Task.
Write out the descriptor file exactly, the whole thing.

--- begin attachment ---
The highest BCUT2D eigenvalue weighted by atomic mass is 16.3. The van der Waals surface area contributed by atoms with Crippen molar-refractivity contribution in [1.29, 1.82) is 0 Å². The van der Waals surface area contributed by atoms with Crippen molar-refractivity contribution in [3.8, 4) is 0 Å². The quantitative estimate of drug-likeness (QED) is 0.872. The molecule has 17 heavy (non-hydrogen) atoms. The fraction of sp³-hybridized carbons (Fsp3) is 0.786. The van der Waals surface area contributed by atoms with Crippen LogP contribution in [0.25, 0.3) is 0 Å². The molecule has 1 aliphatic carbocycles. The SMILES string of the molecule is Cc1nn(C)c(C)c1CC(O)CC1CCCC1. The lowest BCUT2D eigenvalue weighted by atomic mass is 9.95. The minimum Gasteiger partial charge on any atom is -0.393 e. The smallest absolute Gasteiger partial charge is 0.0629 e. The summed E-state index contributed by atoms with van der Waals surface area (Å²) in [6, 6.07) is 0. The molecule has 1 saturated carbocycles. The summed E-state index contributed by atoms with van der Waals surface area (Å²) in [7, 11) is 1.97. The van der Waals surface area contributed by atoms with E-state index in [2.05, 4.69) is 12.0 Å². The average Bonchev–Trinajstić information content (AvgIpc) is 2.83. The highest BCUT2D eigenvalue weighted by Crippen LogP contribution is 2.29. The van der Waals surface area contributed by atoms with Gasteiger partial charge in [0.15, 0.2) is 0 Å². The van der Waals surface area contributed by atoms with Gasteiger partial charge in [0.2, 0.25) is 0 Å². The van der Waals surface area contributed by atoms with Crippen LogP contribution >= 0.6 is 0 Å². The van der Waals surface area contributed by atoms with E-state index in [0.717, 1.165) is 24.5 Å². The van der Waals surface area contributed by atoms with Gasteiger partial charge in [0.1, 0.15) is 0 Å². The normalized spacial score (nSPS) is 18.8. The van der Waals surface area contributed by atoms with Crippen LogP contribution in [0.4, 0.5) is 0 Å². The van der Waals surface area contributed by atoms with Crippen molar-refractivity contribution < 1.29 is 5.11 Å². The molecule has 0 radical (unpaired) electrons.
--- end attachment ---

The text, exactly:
The highest BCUT2D eigenvalue weighted by atomic mass is 16.3. The van der Waals surface area contributed by atoms with Crippen molar-refractivity contribution in [1.29, 1.82) is 0 Å². The van der Waals surface area contributed by atoms with Crippen molar-refractivity contribution in [3.8, 4) is 0 Å². The quantitative estimate of drug-likeness (QED) is 0.872. The molecule has 17 heavy (non-hydrogen) atoms. The fraction of sp³-hybridized carbons (Fsp3) is 0.786. The van der Waals surface area contributed by atoms with Crippen LogP contribution in [0.25, 0.3) is 0 Å². The molecule has 1 aliphatic carbocycles. The SMILES string of the molecule is Cc1nn(C)c(C)c1CC(O)CC1CCCC1. The lowest BCUT2D eigenvalue weighted by atomic mass is 9.95. The minimum Gasteiger partial charge on any atom is -0.393 e. The smallest absolute Gasteiger partial charge is 0.0629 e. The summed E-state index contributed by atoms with van der Waals surface area (Å²) in [6, 6.07) is 0. The molecule has 1 saturated carbocycles. The summed E-state index contributed by atoms with van der Waals surface area (Å²) in [7, 11) is 1.97. The van der Waals surface area contributed by atoms with E-state index in [2.05, 4.69) is 12.0 Å². The average Bonchev–Trinajstić information content (AvgIpc) is 2.83. The highest BCUT2D eigenvalue weighted by Crippen LogP contribution is 2.29. The van der Waals surface area contributed by atoms with Gasteiger partial charge in [0.15, 0.2) is 0 Å². The van der Waals surface area contributed by atoms with Gasteiger partial charge in [0.2, 0.25) is 0 Å². The van der Waals surface area contributed by atoms with Crippen LogP contribution >= 0.6 is 0 Å². The van der Waals surface area contributed by atoms with E-state index in [0.717, 1.165) is 24.5 Å². The van der Waals surface area contributed by atoms with Gasteiger partial charge in [0.1, 0.15) is 0 Å². The normalized spacial score (nSPS) is 18.8. The van der Waals surface area contributed by atoms with Crippen LogP contribution in [0.4, 0.5) is 0 Å². The van der Waals surface area contributed by atoms with Crippen molar-refractivity contribution < 1.29 is 5.11 Å². The molecule has 0 radical (unpaired) electrons.